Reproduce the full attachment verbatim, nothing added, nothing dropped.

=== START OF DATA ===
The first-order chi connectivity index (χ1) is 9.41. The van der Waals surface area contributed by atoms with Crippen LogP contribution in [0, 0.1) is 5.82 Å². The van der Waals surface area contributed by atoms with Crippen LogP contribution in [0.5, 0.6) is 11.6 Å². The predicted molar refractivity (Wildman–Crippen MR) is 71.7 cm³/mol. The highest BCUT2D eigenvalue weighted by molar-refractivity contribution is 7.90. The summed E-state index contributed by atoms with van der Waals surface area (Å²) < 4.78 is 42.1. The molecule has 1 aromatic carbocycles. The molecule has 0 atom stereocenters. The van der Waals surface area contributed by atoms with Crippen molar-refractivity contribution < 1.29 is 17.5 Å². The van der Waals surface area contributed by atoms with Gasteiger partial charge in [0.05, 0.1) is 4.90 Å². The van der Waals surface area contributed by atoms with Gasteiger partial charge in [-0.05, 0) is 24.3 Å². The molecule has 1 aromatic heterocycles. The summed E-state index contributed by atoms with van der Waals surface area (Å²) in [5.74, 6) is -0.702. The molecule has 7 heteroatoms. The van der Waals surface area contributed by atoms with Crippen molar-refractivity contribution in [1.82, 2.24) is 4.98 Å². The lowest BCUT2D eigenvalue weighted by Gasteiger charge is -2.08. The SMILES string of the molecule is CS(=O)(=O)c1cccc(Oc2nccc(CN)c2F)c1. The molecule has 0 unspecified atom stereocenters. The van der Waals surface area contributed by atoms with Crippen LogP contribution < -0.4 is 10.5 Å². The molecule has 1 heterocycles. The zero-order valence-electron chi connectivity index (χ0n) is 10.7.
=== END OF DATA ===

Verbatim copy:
The first-order chi connectivity index (χ1) is 9.41. The van der Waals surface area contributed by atoms with Crippen LogP contribution in [0, 0.1) is 5.82 Å². The van der Waals surface area contributed by atoms with Crippen LogP contribution in [0.5, 0.6) is 11.6 Å². The predicted molar refractivity (Wildman–Crippen MR) is 71.7 cm³/mol. The highest BCUT2D eigenvalue weighted by molar-refractivity contribution is 7.90. The summed E-state index contributed by atoms with van der Waals surface area (Å²) < 4.78 is 42.1. The molecule has 1 aromatic carbocycles. The molecule has 0 atom stereocenters. The van der Waals surface area contributed by atoms with Crippen molar-refractivity contribution < 1.29 is 17.5 Å². The van der Waals surface area contributed by atoms with Gasteiger partial charge in [0.05, 0.1) is 4.90 Å². The van der Waals surface area contributed by atoms with Gasteiger partial charge in [-0.05, 0) is 24.3 Å². The molecule has 1 aromatic heterocycles. The summed E-state index contributed by atoms with van der Waals surface area (Å²) in [5.74, 6) is -0.702. The molecule has 7 heteroatoms. The van der Waals surface area contributed by atoms with Crippen molar-refractivity contribution in [1.82, 2.24) is 4.98 Å². The lowest BCUT2D eigenvalue weighted by Gasteiger charge is -2.08. The SMILES string of the molecule is CS(=O)(=O)c1cccc(Oc2nccc(CN)c2F)c1. The molecule has 0 unspecified atom stereocenters. The van der Waals surface area contributed by atoms with Crippen LogP contribution < -0.4 is 10.5 Å². The molecule has 1 heterocycles. The zero-order valence-electron chi connectivity index (χ0n) is 10.7.